Thursday, July 12, 2012

tired field hand during a harvest

Lettuce                        Onions                       Garlic
Carrots            Beets                            Summer Squash
Green and Wax Beans                Cucumber              Tomatoes       
Parsley                        Sorrel             Dill     Basil   
All will come again into its strength:
the fields undivided, the waters undammed,

the trees towering and the walls built low.

And in the valleys, people as strong and varied as the land.                                 
Yes, we finally got some rain.  It started early Tuesday and made a drizzly wonderful grey inch and a little more.  We’re hopeful that there’s more to come.  The garden and the gardeners alike breathe a great sigh of relief.  I hardly have anything to say in the newsletter except that we’re so happy that it rained.  With luck, the summer will proceed in this sticky humid, reasonable fashion, and we’ll be able to salvage the plants that suffered, and stop pumping so much water!  Please join us in being grateful for the bit of mud present on today’s basket.

All the tomatoes are getting colorful now, and the eggplant are small, but needing to be thinned for better growth.  We will pick all the sun burnt peppers from the plants and let them get another start.  Cantaloupes are green and swelling to size quite rapidly.  The beets are small, they can’t grow without their leaves, which have been defoliated by the blister beetles, which are present in what would seem a horrifying quantity.  However, upon researching the bugs, we discovered that their larvae feed on grasshopper larvae.  Grasshoppers are a formidable late summer pest, so we’re trying to tolerate the blister beetles in the hopes that they take a toll on the grasshopper population in the near future.  There’s always more to learn about life in its many amazing, sometimes lovely and sometimes disgusting forms.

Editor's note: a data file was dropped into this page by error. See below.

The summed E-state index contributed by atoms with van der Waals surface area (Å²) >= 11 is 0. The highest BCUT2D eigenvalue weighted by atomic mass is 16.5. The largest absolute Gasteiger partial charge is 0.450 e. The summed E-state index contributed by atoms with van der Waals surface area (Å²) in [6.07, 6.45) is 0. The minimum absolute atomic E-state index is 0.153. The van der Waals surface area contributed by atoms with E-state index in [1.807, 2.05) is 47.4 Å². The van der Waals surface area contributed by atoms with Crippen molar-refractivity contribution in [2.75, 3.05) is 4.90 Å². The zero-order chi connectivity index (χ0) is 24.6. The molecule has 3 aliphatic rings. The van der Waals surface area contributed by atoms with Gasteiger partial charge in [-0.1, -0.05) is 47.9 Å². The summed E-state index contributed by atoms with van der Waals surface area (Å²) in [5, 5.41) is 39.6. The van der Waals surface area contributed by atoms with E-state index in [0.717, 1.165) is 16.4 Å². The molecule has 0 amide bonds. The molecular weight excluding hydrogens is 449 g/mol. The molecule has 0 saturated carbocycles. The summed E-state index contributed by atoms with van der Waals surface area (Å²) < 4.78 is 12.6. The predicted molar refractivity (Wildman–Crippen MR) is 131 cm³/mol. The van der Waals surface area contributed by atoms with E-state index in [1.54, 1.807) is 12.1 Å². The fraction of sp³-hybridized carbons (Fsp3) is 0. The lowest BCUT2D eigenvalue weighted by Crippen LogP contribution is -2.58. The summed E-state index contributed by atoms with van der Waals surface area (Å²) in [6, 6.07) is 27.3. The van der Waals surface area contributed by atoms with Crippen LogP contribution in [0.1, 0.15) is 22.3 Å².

The kids and I took a great long weekend to Florida.  It was an unthinkable sort of trip, leaving just when the tomatoes are beginning to ripen, but an old friend’s wedding….  it was so wonderful to go.  We’re grateful to Paul for staying home and fending off groundhogs and grasshoppers, keeping the water flowing, and the tomatoes and beans picked, and the chickens and kitty fed while we were gone.  We couldn’t have pulled it off without the whole family’s involvement (Thank you Family!).  Momo came along to kid-wrangle (no small task), and we all enjoyed the gentle clear water of the Gulf of Mexico, three consecutive beach sunsets, and a beautiful wedding.  We got home after a grueling day on the road, fell into deep sleep, and woke to thunder and rain.  The next afternoon, an old friend from college brought her two growing children for an overnight visit while they passed through the state.  The kids helped harvest the tomatoes and onions and had a great time testing the electric fence and chasing chickens.  It’s been a diverse week with plenty of work, and plenty of fun.  Summer is FULL.

We grew more onions this year than ever before.  Use them up.  The ones we’re giving now may not store so well.  You can either try to cure them in a warm, dry, but not sunny place, then store them with your garlic (but not with potatoes!) for the long run, OR you can keep them in a plastic bag in the fridge, and eat them within a week or two.

Onion Poppy Seed Drop Biscuits